Healthcare technology has been changing in various ways to enhance documentation accuracy and healthcare by the technique of EHR (Electronic Health Records).EHR is a digital charting that gets done in real-time and enables medical staff to observe patients’ present and old records instantaneously and securely. Besides, EHR systems have currently been increasingly accepted by doctors in their health check practice whereas the government’s implementation directive on electronic documentation in the system of healthcare has been expensive for both non-profit and profit organizations. This article's purpose is to highlight the modern healthcare topic termed as electronic health record system and its impacts on the healthcare organization. It also focuses on the dissimilarities between the financial management perspective, organizational structures, the regulations and rules governing the EHR’s use, and impacts on the care of patients.
Difference between Organization Structures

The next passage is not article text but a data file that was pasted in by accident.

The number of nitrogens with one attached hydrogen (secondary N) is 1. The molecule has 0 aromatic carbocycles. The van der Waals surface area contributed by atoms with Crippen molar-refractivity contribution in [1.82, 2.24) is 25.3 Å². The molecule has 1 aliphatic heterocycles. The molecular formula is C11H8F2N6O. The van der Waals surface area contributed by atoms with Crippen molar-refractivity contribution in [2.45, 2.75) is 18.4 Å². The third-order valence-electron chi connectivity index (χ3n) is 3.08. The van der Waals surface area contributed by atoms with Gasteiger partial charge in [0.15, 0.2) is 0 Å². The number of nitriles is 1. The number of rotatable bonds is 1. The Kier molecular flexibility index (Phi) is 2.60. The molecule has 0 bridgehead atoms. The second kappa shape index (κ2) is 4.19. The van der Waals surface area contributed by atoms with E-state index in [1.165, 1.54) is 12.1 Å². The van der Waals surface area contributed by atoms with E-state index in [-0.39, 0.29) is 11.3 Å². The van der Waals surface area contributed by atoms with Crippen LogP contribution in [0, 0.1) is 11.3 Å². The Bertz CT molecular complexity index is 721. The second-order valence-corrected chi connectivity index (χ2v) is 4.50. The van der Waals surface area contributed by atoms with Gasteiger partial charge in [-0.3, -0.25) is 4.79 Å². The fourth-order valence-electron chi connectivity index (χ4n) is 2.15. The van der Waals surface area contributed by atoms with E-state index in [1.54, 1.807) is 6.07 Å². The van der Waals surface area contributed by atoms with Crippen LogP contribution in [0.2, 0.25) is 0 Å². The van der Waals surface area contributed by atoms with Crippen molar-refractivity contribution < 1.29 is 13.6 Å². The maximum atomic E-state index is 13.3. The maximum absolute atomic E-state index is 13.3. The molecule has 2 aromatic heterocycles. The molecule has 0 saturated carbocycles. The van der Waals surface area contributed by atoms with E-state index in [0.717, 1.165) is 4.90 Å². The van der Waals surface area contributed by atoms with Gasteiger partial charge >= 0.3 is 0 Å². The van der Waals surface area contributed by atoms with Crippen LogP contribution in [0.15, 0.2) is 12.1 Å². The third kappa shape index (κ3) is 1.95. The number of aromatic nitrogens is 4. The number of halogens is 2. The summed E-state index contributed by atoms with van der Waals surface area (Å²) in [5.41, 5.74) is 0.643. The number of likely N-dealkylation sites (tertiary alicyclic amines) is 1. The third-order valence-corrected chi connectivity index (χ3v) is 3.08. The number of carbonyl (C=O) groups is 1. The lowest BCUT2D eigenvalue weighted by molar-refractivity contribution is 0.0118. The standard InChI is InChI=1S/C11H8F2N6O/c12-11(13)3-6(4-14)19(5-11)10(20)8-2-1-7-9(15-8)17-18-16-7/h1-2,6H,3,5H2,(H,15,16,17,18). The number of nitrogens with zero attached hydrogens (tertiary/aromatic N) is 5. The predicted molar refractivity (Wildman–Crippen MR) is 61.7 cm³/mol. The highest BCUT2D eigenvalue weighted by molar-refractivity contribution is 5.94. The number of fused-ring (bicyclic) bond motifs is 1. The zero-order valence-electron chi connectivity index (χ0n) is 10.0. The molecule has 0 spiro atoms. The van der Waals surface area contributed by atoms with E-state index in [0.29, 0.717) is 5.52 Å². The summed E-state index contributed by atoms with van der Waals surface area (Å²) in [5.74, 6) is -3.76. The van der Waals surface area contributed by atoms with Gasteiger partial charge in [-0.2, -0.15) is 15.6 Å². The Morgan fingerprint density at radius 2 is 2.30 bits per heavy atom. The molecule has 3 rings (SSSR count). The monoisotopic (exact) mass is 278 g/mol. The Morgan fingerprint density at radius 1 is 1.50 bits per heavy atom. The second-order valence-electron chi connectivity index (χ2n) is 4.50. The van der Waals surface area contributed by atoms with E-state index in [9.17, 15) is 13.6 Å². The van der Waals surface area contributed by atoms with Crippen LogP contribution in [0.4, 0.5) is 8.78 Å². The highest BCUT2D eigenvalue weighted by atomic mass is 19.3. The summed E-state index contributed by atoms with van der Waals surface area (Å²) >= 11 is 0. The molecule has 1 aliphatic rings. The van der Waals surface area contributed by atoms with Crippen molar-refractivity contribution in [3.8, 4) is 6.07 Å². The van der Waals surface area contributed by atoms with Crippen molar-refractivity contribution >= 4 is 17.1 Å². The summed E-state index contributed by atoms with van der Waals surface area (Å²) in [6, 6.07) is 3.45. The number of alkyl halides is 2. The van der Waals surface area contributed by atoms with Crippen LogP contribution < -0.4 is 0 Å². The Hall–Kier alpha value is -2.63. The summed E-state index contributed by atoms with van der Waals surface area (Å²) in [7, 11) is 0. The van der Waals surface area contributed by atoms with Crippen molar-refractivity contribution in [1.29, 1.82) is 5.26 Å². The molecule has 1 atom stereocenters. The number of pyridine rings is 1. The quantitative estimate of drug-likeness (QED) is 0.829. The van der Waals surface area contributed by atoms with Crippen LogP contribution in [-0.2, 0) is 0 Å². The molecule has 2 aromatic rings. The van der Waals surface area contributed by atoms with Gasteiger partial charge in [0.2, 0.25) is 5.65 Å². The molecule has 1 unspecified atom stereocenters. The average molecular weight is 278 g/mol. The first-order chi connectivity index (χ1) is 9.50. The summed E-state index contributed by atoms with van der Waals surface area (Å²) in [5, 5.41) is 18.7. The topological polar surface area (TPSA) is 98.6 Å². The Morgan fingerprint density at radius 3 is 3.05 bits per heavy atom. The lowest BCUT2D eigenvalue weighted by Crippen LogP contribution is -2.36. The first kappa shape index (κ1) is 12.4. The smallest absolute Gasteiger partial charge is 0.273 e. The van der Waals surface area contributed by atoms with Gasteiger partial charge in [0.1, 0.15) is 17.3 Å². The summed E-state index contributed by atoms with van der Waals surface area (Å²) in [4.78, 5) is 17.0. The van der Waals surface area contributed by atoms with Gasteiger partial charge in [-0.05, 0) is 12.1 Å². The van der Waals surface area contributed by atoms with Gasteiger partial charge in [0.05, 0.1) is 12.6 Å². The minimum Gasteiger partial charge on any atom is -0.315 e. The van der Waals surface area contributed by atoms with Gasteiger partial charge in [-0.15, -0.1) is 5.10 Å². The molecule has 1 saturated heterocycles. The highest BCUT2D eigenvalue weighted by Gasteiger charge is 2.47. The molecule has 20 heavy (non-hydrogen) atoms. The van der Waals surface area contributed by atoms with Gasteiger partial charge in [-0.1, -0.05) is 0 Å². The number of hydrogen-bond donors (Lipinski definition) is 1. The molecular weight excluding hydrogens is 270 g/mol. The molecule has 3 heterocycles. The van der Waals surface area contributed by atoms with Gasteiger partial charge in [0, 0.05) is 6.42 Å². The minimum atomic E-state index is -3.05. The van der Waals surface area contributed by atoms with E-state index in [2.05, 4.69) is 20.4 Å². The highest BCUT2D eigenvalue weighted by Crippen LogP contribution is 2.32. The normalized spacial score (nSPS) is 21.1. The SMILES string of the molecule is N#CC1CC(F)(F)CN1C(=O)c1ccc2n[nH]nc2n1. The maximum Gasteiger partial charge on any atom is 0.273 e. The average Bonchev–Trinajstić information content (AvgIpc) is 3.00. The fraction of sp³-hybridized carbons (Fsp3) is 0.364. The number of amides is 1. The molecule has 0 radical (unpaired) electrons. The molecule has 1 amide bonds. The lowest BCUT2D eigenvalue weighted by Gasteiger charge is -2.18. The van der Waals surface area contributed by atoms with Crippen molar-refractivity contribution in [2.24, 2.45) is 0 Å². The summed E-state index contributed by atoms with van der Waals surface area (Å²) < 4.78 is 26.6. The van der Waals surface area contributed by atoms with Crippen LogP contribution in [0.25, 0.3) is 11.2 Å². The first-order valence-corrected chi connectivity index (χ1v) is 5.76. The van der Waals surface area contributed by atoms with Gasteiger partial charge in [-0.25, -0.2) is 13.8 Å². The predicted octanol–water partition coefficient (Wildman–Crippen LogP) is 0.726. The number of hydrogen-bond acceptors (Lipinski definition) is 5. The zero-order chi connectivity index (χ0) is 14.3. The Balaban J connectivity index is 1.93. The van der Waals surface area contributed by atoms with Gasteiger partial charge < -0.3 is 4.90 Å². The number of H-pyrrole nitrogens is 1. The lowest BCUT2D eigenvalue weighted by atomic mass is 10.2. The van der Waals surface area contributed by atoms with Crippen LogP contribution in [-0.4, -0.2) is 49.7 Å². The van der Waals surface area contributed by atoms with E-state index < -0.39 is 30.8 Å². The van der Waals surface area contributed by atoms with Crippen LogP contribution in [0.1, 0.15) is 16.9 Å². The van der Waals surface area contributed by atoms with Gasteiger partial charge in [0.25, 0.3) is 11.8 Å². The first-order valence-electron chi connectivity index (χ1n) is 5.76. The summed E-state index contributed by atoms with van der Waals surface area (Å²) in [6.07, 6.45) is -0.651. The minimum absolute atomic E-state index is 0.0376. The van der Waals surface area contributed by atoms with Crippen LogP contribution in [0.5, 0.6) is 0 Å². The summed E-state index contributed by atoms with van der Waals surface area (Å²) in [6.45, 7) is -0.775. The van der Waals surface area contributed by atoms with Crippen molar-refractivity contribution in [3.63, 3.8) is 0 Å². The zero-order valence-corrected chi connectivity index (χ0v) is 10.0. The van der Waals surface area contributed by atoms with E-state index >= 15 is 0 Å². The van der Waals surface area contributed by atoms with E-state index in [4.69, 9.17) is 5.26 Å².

During his presidency, George W. Bush in 2004 realized that there was a great need to develop/enhance healthcare by utilizing an electronic health records framework by 2014. Throughout President Obama’s reign, EHR was government mandated via the HITECH Act and the government built a budget fund to help with setting up the EHR system. Besides, during the EHR’s national implementation which got started in 2014, i.e. from the small physician/doctor-owned practices up to the large healthcare systems, many policymakers didn’t understand the tough economic impacts this change would bring on various levels of healthcare settings. Moreover, physicians were opposing the EHR’s adaptation due to the monetary burden that got incurred by maintaining and installing the system.